Then, about a year ago, ATF stopped the importation of 5.45 x 39 cartridges with steel core bullets by ruling them to be handgun ammunition. Do you see the pattern? Just recognize any cartridge with a bullet made of the listed metal(s) (more on that in a minute) as being useful in a handgun, and it becomes un-importable and unable to be manufactured.
It was surprising to IFSA at the time of both “bans”, that although there are pistol versions of the AK47 (7.62 x 39) and pistol versions of the AK74 (5.45 x 39), that ATF left out 5.56 x 45 ammunition with steel core. There are certainly more AR15 pistols in circulation than either of the other two models, and the AR15 pistol emerged onto the market much before the other two did. Again, not that we support the ban in any way, but it was apparent that the anti-gun administration was behind both additions to the list, so why did they leave out the most obvious one?.
We teach the topic of Armor Piercing Ammunition in our seminars and it’s well-covered in our online course on Ammunition as well. We always point out first, that there is a difference between what will penetrate a Policeman’s body armor and what qualifies as “Armor Piercing Ammunition” under the definition. Many cartridges, including all rifle ammunition will do so. For instance, most loadings of 7.62×25 pistol ammo will easily do so, but it is not considered “Armor Piercing unless it fits the definition.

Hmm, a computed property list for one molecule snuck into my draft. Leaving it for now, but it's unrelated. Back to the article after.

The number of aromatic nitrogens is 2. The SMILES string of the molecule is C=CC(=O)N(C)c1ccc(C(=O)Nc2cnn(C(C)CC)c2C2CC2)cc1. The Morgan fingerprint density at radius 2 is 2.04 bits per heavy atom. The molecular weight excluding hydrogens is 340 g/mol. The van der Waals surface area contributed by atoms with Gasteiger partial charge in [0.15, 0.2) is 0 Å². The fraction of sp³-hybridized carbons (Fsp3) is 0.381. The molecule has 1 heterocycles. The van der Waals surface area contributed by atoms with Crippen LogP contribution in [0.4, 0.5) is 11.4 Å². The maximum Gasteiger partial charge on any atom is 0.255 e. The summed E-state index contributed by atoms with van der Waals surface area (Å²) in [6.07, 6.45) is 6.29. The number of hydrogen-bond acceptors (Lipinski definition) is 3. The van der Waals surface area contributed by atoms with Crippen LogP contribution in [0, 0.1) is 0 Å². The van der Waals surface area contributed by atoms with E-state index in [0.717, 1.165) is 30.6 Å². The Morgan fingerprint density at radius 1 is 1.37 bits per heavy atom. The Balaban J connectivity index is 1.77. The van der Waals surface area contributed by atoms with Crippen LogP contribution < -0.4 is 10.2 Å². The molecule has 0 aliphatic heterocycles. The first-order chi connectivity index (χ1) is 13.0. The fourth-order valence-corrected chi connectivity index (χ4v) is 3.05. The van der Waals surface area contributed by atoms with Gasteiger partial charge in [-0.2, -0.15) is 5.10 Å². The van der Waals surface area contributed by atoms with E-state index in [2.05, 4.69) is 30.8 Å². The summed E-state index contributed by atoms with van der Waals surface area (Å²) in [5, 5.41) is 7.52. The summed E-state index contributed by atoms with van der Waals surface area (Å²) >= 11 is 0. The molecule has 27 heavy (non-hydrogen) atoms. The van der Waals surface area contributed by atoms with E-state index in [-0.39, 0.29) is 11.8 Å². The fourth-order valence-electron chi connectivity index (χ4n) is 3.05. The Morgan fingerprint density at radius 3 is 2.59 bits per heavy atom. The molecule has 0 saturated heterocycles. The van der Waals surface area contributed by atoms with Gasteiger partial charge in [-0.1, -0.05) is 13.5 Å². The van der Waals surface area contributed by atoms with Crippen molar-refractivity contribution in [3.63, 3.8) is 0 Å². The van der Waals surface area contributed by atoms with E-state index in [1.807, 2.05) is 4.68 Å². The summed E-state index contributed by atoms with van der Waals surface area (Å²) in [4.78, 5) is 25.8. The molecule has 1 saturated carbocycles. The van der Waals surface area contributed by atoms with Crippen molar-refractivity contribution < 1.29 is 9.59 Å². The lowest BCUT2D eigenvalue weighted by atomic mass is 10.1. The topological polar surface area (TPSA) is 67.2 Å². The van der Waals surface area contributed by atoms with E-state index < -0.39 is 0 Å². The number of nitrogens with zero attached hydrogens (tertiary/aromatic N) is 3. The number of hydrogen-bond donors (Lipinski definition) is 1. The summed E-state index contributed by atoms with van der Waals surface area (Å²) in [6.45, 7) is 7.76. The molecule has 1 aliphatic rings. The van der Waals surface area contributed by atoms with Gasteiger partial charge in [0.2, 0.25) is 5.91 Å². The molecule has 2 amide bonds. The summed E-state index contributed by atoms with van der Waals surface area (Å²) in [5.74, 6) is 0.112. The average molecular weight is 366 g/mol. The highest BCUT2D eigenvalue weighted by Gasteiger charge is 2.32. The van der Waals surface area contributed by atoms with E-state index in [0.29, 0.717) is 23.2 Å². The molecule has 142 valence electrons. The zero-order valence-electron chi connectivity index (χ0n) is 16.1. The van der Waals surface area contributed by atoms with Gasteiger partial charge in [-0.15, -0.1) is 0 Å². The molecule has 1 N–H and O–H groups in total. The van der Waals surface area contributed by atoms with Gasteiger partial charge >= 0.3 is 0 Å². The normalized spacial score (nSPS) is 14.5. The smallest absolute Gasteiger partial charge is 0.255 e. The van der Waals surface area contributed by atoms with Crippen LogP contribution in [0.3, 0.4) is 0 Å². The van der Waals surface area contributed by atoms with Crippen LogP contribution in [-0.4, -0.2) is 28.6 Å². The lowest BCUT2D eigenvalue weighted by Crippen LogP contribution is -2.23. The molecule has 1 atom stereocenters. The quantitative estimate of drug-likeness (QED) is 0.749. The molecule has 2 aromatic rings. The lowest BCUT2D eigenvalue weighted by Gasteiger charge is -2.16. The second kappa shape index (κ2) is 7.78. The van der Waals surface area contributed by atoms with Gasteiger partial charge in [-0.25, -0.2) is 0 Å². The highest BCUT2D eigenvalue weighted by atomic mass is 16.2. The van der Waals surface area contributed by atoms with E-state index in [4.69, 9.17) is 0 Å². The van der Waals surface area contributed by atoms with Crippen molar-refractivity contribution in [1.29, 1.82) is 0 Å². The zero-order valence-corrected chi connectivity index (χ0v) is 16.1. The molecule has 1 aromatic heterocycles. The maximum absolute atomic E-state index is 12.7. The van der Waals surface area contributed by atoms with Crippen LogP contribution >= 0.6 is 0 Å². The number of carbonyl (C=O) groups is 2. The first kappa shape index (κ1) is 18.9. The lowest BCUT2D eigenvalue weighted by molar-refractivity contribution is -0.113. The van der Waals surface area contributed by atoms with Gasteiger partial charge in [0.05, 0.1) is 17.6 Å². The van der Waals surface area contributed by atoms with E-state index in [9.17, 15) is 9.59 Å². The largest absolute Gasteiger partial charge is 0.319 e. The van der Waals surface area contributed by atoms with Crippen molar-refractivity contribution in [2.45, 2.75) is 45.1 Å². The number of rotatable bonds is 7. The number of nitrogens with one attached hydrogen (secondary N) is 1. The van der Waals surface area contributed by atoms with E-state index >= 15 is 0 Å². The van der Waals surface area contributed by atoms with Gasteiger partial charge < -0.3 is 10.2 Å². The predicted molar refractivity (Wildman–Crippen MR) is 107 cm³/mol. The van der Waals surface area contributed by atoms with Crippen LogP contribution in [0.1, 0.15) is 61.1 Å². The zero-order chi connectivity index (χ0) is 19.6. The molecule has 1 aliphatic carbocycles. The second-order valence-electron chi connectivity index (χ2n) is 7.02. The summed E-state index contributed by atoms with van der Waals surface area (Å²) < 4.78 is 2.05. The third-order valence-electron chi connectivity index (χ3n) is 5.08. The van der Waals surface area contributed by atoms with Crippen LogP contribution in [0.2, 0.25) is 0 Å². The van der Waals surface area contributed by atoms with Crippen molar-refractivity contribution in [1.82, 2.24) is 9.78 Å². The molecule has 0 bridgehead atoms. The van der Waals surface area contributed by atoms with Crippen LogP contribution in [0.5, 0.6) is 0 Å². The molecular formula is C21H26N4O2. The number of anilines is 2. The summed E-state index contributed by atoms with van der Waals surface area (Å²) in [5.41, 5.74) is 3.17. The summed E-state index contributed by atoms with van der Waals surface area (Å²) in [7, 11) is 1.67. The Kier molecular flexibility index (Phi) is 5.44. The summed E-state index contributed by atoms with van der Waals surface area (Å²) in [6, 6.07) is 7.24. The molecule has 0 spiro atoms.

Again, ANY loading in 7.62×39, 5.45×39, or 5.56×45 will penetrate all soft body armor, so why are the steel-core loadings being singled out? Easy. Because once the Armor Piercing wand is waved over them, they can no longer “be imported or manufactured except for Government use”. The definition is again being used as a tool to keep ammunition out of the hands of pro-gunners.
Here’s the real tool that should be used to fight the ban. Point out to ATF that the bullet of M855 is not within the definition of Armor Piercing ammunition. Because the bullet is partially made of lead, it is NOT “constructed entirely from one or a combination of tungsten alloys, steel, iron, brass, bronze, beryllium copper, or depleted uranium;” Therefore the definition of AP does not apply.
But then it doesn’t apply to the 5.45×39 or the 762×39 cartridges either.
And that’s the problem. Sometimes ATF rules that things fall within definitions that they clearly do not fall into if you only read the requirements of the definition . If you’d like to see more examples, read the Declaration we wrote for U.S. District Court, in Ares Armor vs. B. Todd Jones, wherein we pointed out that most of the firearm “receivers” on the market don’t fall within ATF’s own definition of a receiver.
We at IFSA are all for the regulating of firearms in an attempt to keep them out of the hands of criminals, but what happens if ATF were to be ordered to rule solid lead bullets as “armor piercing”next, even though they don’t fit the definition? A regulatory agency should at least be required to operate within their own definitions.